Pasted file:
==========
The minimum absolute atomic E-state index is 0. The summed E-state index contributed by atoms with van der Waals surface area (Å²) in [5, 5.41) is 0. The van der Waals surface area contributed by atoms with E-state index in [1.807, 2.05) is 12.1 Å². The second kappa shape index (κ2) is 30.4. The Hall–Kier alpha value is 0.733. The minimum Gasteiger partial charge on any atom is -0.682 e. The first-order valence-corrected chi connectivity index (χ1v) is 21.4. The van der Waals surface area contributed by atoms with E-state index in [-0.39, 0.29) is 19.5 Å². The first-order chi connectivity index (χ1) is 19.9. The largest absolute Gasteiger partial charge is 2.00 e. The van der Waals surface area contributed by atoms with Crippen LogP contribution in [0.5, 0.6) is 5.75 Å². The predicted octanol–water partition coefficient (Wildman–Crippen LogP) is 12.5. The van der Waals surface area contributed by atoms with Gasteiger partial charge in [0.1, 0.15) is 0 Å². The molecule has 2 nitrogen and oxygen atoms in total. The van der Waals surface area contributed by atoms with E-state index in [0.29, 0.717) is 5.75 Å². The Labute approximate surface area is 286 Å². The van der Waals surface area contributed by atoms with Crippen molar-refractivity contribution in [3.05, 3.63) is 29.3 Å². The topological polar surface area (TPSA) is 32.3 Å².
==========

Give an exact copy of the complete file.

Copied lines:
The minimum absolute atomic E-state index is 0. The summed E-state index contributed by atoms with van der Waals surface area (Å²) in [5, 5.41) is 0. The van der Waals surface area contributed by atoms with E-state index in [1.807, 2.05) is 12.1 Å². The second kappa shape index (κ2) is 30.4. The Hall–Kier alpha value is 0.733. The minimum Gasteiger partial charge on any atom is -0.682 e. The first-order valence-corrected chi connectivity index (χ1v) is 21.4. The van der Waals surface area contributed by atoms with E-state index in [-0.39, 0.29) is 19.5 Å². The first-order chi connectivity index (χ1) is 19.9. The largest absolute Gasteiger partial charge is 2.00 e. The van der Waals surface area contributed by atoms with Crippen LogP contribution in [0.5, 0.6) is 5.75 Å². The predicted octanol–water partition coefficient (Wildman–Crippen LogP) is 12.5. The van der Waals surface area contributed by atoms with Gasteiger partial charge in [0.1, 0.15) is 0 Å². The molecule has 2 nitrogen and oxygen atoms in total. The van der Waals surface area contributed by atoms with E-state index in [0.29, 0.717) is 5.75 Å². The Labute approximate surface area is 286 Å². The van der Waals surface area contributed by atoms with Crippen molar-refractivity contribution in [3.05, 3.63) is 29.3 Å². The topological polar surface area (TPSA) is 32.3 Å².